• In  1981 the bottom phosphorus ranged from 12 to 163 with a mean of 44 µg/L.
  • In 1982 the bottom phos ranged from 15 to 230 with a mean of 94.8 µg/L.
  • In 2014 the hypolimnion (bottom)  phos reading was 140 µg/L.

The following graph shows the data for the Gilmour Bay top waters…

Gilmour Bay Top Phos chart rev 2.PNG

As with South Bay, the Gilmour Bay top water phosphorus can be said to be in the 8-12 µg/L range.

There have been some excellent phosphorus testing and analysis performed on the TSW chain of Kawartha Lakes.  See  Kawartha Lakes Stewards Report 2015

During-season phosphorus variation

Spring phos levels tend to be lower if there is a flushing effect from in-flowing rivers.  Chandos, being a head lake, likely does not receive as great a benefit from its relatively small watershed as do those lakes on the Trent Severn Waterway.

The KLSA have an excellent paper by Mike White  (2006) regarding phosphorus in the Kawartha Lakes:  White report KLSA

Drinking Water

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Drinking Water

As part of the Winter’s Bay condo development planning process, extensive testing was carried out on both lake and ground water to determine their potability and suitability as a drinking and domestic water source.
There are 2 public documents outlining this testing by EXP, along with the results and recommendations. (see links  below)  (There  are several other documents available on line, including a peer review by Stantec.  see here for a list: Winter’s Bay development docs)

Although the EXP information is site specific, it is an excellent starting point for all Chandos cottage owners wanting to know more about their drinking water.

Just be extremely aware that there is no guarantee that the results actually represent conditions at other sites, and also that conditions can change with time.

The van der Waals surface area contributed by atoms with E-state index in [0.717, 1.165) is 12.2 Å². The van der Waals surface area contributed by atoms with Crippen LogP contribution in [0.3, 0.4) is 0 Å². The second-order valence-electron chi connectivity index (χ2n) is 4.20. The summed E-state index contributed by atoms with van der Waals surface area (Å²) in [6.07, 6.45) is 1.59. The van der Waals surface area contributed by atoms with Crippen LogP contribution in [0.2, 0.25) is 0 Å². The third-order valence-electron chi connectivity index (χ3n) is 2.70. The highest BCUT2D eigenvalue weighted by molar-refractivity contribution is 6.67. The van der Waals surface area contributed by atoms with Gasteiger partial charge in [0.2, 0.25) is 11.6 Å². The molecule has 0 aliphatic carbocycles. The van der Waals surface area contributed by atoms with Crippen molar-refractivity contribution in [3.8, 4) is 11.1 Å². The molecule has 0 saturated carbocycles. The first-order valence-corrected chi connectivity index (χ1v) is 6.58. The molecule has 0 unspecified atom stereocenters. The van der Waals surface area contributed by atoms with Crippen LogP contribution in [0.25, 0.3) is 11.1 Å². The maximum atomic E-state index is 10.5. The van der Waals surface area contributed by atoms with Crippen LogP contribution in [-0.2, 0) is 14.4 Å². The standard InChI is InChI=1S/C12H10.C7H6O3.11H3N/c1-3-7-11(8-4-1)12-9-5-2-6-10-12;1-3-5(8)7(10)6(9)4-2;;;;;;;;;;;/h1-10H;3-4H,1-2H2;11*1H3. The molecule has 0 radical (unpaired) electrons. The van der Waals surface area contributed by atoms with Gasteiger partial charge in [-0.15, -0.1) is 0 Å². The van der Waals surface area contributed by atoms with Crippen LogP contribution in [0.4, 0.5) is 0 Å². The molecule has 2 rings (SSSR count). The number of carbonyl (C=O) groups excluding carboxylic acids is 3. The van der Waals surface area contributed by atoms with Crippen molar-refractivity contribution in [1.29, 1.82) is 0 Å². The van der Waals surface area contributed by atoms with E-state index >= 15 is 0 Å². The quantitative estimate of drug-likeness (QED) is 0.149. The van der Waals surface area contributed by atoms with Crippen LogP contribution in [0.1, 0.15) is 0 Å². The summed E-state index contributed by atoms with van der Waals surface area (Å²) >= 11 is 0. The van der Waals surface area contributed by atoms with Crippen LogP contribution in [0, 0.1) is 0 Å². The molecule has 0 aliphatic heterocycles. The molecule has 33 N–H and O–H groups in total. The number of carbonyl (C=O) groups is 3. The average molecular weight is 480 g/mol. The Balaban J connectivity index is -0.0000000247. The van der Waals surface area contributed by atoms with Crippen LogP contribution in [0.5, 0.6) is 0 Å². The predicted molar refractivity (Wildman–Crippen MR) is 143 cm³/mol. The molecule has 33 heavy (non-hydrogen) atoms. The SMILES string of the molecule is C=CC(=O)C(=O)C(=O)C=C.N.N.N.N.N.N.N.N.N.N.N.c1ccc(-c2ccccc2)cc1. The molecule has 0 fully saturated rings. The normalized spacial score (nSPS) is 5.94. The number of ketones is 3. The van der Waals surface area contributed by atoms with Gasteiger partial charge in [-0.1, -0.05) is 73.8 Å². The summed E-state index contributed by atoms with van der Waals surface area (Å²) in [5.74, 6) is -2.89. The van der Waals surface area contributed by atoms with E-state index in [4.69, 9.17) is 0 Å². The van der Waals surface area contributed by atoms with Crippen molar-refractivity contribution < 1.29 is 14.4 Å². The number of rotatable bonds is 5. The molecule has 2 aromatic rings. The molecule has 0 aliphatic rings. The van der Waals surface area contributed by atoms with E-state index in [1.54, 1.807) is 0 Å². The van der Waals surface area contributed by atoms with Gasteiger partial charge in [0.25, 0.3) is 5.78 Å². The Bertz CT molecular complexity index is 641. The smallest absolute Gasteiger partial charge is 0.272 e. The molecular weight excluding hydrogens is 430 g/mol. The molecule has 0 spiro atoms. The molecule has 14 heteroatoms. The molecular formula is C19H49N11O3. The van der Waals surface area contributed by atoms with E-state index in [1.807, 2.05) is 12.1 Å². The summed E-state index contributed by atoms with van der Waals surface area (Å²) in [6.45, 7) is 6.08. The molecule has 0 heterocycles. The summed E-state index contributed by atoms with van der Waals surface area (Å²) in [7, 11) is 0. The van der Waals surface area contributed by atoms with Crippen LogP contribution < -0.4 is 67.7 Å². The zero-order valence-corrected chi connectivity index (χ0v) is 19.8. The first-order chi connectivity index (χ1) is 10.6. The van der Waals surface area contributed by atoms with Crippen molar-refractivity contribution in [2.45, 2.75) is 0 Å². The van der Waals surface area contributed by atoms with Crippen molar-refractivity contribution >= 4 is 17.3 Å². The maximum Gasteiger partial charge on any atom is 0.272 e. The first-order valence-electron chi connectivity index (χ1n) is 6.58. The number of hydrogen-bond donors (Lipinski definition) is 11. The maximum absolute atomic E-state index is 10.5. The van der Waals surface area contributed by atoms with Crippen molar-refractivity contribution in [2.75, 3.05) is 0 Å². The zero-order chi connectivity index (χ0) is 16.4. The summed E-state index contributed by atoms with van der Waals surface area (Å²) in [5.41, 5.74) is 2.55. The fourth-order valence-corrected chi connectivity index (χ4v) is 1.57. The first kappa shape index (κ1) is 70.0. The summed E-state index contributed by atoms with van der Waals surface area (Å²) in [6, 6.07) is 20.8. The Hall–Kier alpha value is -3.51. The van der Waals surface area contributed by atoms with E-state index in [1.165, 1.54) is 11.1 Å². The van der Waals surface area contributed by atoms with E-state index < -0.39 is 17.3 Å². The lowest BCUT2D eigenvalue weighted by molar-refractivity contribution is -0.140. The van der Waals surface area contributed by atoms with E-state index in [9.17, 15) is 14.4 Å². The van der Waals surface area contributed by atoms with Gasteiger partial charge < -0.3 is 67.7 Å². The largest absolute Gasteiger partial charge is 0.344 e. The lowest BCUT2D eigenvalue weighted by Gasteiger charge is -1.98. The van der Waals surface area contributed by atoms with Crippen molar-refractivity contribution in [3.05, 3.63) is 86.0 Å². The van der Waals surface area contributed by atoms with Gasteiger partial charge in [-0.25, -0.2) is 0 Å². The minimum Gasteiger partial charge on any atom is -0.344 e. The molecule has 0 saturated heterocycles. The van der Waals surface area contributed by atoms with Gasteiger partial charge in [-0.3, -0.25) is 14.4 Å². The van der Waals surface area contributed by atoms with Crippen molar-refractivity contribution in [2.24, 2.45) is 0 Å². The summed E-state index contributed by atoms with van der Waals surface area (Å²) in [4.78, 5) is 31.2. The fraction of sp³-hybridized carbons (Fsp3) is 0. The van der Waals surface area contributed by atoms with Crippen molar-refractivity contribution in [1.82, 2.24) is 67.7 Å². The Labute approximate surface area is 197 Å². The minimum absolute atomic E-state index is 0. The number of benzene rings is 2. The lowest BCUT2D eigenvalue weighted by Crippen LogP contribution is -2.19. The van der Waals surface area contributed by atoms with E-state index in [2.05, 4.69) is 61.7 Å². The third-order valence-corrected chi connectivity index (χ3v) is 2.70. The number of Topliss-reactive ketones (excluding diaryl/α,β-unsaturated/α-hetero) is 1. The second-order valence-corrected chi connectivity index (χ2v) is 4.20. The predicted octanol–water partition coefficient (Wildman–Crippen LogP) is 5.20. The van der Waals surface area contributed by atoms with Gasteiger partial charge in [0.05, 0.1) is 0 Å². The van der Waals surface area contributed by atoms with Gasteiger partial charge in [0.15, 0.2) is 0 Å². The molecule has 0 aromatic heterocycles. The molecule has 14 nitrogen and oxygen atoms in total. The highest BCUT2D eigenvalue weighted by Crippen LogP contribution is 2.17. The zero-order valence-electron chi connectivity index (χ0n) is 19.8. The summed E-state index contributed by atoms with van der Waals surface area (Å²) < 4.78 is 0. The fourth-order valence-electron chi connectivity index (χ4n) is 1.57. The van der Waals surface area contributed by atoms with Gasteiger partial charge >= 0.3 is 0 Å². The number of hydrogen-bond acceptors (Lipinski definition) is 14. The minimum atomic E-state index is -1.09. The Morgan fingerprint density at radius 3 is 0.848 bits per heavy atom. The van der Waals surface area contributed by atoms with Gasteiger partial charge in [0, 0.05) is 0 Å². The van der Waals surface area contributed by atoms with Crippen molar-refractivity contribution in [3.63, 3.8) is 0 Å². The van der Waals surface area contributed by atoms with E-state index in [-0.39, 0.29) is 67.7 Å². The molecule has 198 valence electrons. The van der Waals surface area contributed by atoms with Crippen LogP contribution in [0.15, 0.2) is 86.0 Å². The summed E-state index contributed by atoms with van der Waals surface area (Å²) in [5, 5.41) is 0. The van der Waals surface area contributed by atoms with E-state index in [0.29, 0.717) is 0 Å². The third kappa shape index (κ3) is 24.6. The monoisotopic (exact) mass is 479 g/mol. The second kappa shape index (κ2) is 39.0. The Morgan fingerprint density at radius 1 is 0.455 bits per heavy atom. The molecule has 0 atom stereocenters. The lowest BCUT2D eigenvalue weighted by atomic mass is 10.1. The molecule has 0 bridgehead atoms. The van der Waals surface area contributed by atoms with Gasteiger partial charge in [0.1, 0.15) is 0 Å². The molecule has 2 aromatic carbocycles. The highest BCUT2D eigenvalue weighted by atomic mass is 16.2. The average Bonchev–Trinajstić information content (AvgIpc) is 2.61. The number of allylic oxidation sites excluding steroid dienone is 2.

Radon and Uranium in Well Water

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Radon and Uranium in Well Water
The most startling outcome of the Haastown/EXP water source study was the rejection of drilled well water because of the presence of uranium and radon.

The EXP report recommends using treated lake water instead, which appears to be the route that the developer is taking.

Uranium is ingested and can affect  kidney function.

Radon is a gas, which is released from the water and is inhaled, thereby potentially affecting the lungs. Radon also enters a dwelling through cracks etc in basement.    It is a very complicated subject, as the actual health hazard depends on how much radon is in the home air itself.  eg how much is also seeping into the home from the ground, and what  level of air exchange exists in the dwelling.  Please see the following comments from Public Health Ontario: radon 2.Public_Health_Ontario_-_May_6_2013

Regardless, it seems like a good idea that anyone with a deep drilled well, who lives on the lake year round, should consider having their water tested for uranium and radon.